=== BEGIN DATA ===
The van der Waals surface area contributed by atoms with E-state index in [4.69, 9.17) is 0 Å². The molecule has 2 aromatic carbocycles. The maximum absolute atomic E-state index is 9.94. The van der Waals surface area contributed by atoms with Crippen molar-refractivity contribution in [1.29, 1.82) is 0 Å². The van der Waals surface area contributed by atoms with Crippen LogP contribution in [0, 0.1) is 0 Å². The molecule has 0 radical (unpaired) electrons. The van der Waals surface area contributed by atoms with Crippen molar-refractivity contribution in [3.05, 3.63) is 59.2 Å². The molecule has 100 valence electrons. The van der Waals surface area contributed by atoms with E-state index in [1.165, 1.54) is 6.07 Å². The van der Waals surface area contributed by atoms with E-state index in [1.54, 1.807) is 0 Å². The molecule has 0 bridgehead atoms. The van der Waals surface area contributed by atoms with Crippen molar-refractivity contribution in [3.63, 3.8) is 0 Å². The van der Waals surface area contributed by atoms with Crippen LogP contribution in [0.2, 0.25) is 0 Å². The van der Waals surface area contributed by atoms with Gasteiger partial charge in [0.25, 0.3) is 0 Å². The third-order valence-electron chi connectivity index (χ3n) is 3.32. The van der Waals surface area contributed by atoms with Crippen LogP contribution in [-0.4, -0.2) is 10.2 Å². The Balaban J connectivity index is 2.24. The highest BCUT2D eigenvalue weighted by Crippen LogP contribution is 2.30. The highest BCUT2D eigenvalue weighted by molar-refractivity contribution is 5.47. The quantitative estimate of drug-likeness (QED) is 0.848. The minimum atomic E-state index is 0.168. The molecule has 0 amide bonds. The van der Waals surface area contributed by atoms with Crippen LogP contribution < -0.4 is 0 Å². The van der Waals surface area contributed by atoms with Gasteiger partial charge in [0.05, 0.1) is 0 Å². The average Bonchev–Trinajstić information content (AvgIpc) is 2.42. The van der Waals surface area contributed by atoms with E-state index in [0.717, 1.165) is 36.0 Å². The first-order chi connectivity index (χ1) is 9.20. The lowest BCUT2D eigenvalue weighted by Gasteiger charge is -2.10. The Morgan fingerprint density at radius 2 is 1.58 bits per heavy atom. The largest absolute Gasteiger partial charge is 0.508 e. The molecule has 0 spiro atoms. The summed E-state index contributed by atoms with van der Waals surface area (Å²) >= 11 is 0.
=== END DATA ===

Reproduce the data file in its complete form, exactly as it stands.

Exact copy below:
The van der Waals surface area contributed by atoms with E-state index in [4.69, 9.17) is 0 Å². The molecule has 2 aromatic carbocycles. The maximum absolute atomic E-state index is 9.94. The van der Waals surface area contributed by atoms with Crippen molar-refractivity contribution in [1.29, 1.82) is 0 Å². The van der Waals surface area contributed by atoms with Crippen LogP contribution in [0, 0.1) is 0 Å². The molecule has 0 radical (unpaired) electrons. The van der Waals surface area contributed by atoms with Crippen molar-refractivity contribution in [3.05, 3.63) is 59.2 Å². The molecule has 100 valence electrons. The van der Waals surface area contributed by atoms with E-state index in [1.165, 1.54) is 6.07 Å². The van der Waals surface area contributed by atoms with E-state index in [1.54, 1.807) is 0 Å². The molecule has 0 bridgehead atoms. The van der Waals surface area contributed by atoms with Crippen molar-refractivity contribution in [3.63, 3.8) is 0 Å². The van der Waals surface area contributed by atoms with Crippen LogP contribution in [0.2, 0.25) is 0 Å². The van der Waals surface area contributed by atoms with Gasteiger partial charge in [0.25, 0.3) is 0 Å². The third-order valence-electron chi connectivity index (χ3n) is 3.32. The van der Waals surface area contributed by atoms with Crippen LogP contribution in [-0.4, -0.2) is 10.2 Å². The Balaban J connectivity index is 2.24. The highest BCUT2D eigenvalue weighted by Crippen LogP contribution is 2.30. The highest BCUT2D eigenvalue weighted by molar-refractivity contribution is 5.47. The quantitative estimate of drug-likeness (QED) is 0.848. The minimum atomic E-state index is 0.168. The molecule has 0 amide bonds. The van der Waals surface area contributed by atoms with Crippen LogP contribution < -0.4 is 0 Å². The van der Waals surface area contributed by atoms with Gasteiger partial charge in [0.05, 0.1) is 0 Å². The average Bonchev–Trinajstić information content (AvgIpc) is 2.42. The van der Waals surface area contributed by atoms with E-state index in [0.717, 1.165) is 36.0 Å². The first-order chi connectivity index (χ1) is 9.20. The lowest BCUT2D eigenvalue weighted by Gasteiger charge is -2.10. The Morgan fingerprint density at radius 2 is 1.58 bits per heavy atom. The largest absolute Gasteiger partial charge is 0.508 e. The molecule has 0 spiro atoms. The summed E-state index contributed by atoms with van der Waals surface area (Å²) >= 11 is 0.